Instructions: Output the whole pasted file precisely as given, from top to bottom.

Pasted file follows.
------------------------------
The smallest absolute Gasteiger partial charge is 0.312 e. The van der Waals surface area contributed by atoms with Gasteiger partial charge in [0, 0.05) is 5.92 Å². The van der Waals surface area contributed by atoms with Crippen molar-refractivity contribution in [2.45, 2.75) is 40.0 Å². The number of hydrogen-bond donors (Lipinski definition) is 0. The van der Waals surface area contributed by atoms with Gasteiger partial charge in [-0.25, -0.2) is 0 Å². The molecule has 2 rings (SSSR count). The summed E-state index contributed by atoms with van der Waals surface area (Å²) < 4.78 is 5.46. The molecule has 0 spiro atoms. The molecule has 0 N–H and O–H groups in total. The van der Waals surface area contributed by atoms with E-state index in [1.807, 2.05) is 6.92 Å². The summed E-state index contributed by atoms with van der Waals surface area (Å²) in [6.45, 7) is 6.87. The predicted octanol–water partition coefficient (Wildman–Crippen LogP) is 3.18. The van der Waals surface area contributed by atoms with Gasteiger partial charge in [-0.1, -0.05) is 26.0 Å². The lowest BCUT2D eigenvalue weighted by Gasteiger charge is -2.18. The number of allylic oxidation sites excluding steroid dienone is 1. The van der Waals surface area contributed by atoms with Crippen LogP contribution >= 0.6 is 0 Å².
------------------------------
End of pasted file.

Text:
The smallest absolute Gasteiger partial charge is 0.312 e. The van der Waals surface area contributed by atoms with Gasteiger partial charge in [0, 0.05) is 5.92 Å². The van der Waals surface area contributed by atoms with Crippen molar-refractivity contribution in [2.45, 2.75) is 40.0 Å². The number of hydrogen-bond donors (Lipinski definition) is 0. The van der Waals surface area contributed by atoms with Gasteiger partial charge in [-0.25, -0.2) is 0 Å². The molecule has 2 rings (SSSR count). The summed E-state index contributed by atoms with van der Waals surface area (Å²) < 4.78 is 5.46. The molecule has 0 spiro atoms. The molecule has 0 N–H and O–H groups in total. The van der Waals surface area contributed by atoms with E-state index in [1.807, 2.05) is 6.92 Å². The summed E-state index contributed by atoms with van der Waals surface area (Å²) in [6.45, 7) is 6.87. The predicted octanol–water partition coefficient (Wildman–Crippen LogP) is 3.18. The van der Waals surface area contributed by atoms with Gasteiger partial charge in [-0.1, -0.05) is 26.0 Å². The lowest BCUT2D eigenvalue weighted by Gasteiger charge is -2.18. The number of allylic oxidation sites excluding steroid dienone is 1. The van der Waals surface area contributed by atoms with Crippen LogP contribution >= 0.6 is 0 Å².